Welding is a fabrication or sculptural process that joins materials, usually metals or thermoplastics, by using high heat to melt the parts together and allowing them to cool causing fusion. Welding is distinct from lower temperature metal-joining techniques such as brazing and soldering, which do not melt the base metal.
WPQ: Welder Performance Qualification
WPQ/S: Weld Procedure Qualification/Specification
WPS: Welding Procedure Specification is the formal written document describing welding procedures, which provides direction to the welder or welding operators for making sound and quality production welds as per the code requirements
PQR or WPQR: Qualification Record. A PQR is a record of a test weld performed and tested (more rigorously) to ensure that the procedure will produce a good weld. Individual welders are certified with a qualification test documented in a Welder Qualification Test Record (WQTR)
WQTR: Welder Qualification Test Record that shows they have the understanding and demonstrated ability to work within the specified WPS
LISL: Line Inspection Summary List
ITP: Inspection and Test Plan
An Inspection and Test Plan (ITP) or test plan is a document detailing a systematic approach to testing a system or product (e.g. material, component, machine, package, software, etc.) such as a visual inspection, dimension inspection, welding inspection, function test, factory acceptance test, etc. and participation of all parties
MIG – ‘MIG’ stands for ‘Metal Inert Gas’ welding, but you might also see it referred to as ‘GMAW’ (‘Gas Metal Arc Welding’), or ‘MAG’ (‘Metal Active Gas’ welding). This is one of the most common welding techniques – and one of the easiest to learn – so it’s great for both beginners and large scale production.
MIG uses a consumable electrode and an argon-carbon dioxide shielding gas to create strong welds on both thin and thick sheets of metal.
TIG – ‘TIG’ stands for ‘Tungsten Inert Gas’ welding, which is the same as ‘GTAW’ (‘Gas Tungsten Arc Welding’). On paper TIG seems quite similar to MIG, except that the electrode is non-consumable and the shielding gas typically has an argon-helium composition.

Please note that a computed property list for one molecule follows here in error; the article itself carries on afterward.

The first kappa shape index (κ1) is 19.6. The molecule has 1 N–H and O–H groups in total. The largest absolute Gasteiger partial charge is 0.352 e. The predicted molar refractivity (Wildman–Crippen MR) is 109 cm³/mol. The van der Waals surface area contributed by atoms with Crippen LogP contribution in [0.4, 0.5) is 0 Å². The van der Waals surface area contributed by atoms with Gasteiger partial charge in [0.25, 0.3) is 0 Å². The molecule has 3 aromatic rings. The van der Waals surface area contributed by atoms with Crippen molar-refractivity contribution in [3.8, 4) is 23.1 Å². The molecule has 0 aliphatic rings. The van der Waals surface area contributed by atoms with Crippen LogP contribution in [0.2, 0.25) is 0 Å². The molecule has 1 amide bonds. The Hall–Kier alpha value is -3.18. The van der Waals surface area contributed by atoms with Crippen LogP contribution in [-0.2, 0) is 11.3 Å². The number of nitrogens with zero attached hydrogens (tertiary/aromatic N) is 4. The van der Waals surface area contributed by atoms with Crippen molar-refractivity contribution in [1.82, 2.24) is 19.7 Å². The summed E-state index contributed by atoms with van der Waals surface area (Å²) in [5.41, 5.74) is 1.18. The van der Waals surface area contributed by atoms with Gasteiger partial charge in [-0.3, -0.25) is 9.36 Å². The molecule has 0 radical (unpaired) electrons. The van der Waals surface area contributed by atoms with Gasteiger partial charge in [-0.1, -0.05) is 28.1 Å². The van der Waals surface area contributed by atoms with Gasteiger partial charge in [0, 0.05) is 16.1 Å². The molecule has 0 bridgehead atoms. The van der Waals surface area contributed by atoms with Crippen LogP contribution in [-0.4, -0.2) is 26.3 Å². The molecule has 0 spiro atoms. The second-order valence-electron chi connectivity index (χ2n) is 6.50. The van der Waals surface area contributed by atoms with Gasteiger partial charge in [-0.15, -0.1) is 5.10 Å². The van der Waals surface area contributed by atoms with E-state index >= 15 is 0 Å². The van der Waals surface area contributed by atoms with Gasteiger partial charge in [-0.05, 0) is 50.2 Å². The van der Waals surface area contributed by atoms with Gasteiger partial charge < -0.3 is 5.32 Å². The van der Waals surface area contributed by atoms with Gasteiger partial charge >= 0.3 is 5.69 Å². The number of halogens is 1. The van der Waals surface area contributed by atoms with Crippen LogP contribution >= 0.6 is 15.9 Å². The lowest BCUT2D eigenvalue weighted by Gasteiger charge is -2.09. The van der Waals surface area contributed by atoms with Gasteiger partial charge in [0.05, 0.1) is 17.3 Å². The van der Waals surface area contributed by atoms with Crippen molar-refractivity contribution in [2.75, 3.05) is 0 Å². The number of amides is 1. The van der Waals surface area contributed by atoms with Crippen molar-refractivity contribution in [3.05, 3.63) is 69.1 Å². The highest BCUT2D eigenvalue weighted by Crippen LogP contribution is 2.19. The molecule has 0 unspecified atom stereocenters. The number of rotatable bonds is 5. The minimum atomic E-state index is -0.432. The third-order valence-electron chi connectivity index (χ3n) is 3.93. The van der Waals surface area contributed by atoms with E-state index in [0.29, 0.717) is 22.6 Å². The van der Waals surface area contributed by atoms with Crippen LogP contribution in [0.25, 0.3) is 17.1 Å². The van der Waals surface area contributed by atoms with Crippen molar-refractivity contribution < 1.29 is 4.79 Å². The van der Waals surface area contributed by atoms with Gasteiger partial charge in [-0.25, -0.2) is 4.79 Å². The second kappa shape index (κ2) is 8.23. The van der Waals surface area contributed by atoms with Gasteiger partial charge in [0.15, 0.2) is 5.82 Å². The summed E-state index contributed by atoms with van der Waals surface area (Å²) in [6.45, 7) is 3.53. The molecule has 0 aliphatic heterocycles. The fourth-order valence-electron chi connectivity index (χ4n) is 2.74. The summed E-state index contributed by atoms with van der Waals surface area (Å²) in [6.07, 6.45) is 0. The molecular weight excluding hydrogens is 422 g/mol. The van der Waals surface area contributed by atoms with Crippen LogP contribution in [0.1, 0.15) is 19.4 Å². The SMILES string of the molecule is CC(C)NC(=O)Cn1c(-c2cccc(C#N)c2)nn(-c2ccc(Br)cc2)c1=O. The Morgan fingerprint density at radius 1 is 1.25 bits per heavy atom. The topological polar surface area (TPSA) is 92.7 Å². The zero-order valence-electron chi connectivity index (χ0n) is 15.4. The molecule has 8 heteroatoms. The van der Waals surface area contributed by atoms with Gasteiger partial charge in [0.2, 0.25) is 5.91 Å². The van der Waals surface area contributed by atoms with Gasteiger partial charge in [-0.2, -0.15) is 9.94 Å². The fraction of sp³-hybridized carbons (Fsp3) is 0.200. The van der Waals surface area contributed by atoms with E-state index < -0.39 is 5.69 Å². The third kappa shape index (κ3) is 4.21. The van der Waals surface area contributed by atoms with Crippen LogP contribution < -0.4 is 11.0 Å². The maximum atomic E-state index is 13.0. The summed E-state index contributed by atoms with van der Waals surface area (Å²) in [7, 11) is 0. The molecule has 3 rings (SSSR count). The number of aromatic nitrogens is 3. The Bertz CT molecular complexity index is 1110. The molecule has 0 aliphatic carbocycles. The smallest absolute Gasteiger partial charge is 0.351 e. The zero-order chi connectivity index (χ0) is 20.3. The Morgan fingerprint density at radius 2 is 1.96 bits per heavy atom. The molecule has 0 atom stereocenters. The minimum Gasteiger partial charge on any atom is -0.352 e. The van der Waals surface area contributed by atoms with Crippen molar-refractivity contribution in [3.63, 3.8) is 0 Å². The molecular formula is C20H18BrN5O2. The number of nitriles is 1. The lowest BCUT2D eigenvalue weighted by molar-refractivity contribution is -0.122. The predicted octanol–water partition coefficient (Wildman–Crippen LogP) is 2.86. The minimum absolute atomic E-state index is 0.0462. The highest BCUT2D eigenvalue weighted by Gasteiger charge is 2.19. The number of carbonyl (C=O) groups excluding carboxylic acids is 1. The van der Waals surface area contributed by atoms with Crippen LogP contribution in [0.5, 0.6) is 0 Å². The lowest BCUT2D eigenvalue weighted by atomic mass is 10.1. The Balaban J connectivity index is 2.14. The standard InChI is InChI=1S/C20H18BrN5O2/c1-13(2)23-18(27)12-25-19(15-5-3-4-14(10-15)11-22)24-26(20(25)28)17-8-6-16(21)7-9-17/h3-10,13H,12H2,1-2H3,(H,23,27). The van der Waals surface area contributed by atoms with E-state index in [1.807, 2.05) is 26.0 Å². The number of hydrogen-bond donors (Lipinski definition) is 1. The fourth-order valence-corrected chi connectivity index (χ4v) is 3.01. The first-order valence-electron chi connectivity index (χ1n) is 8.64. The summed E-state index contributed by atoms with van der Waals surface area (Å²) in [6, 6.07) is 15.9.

TIG is a more difficult process to master than MIG as it needs a more precise technique. As a result, it’s usually used by more experienced welders or for delicate projects which need a clean finish.
FCAW – ‘FCAW’ stands for ‘Flux-Cored Arc Welding’. This process uses different equipment to MIG and TIG welding, because although the electrode is a continuously-fed consumable one (like with MIG), it has a flux at its core. This flux eliminates the need for a separate shielding gas, which means that it’s suitable for outdoor projects and windy conditions.
FCAW can produce dangerous gases, so it’s essential to wear adequate protection such as a welding helmet. However, if proper care is taken with safety as well as technique, then FCAW is a brilliantly fast, portable process which is ideal for manufacturing.
SMAW – ‘SMAW’ stands for ‘Shielded Metal Arc Welding’, but you might commonly hear it being referred to as ‘stick welding’. Like FCAW, SMAW uses flux to protect the weld pool from damaging atmospheric gases – the only difference is that in SMAW the flux coats the electrode, whereas with FCAW it’s at the center.
SMAW is a slightly easier process to learn than FCAW as it requires less equipment and a less refined technique. It can be used with most metals – including thick, industrial steel and iron – making it one of the most popular and widely used welding techniques ever.
GMAW – ‘GMAW’ stands for ‘Gas Metal Arc Welding’, which is a term that encompasses both MIG and MAG welding. All three of these processes use the same method of forming an electric arc between an electrode and the metal. This heats the metal and causes it to melt, creating a joint which fuses the metal pieces together.
GMAW needs a shielding gas to protect the weld pool from atmospheric gases, so it isn’t suited to outdoor projects. This is because if any wind blows the gas away from the weld pool, you will end up with defective, porous joints. However, when used indoors GMAW is an incredibly versatile process.
There is a long list of other abbreviations which you might come across during your welding career. Here is a small selection of some of the most common
Orbital welding is a specialized area of welding whereby the arc is rotated mechanically through 360° (180 degrees in double up welding) around a static workpiece, an object such as a pipe, in a continuous process.. In orbital welding, computer-controlled process runs with little intervention from the operator.The process is used specifically for high quality repeatable welding.
The process was developed to addresses the issue of operator error in gas tungsten arc welding processes (GTAW=TIG)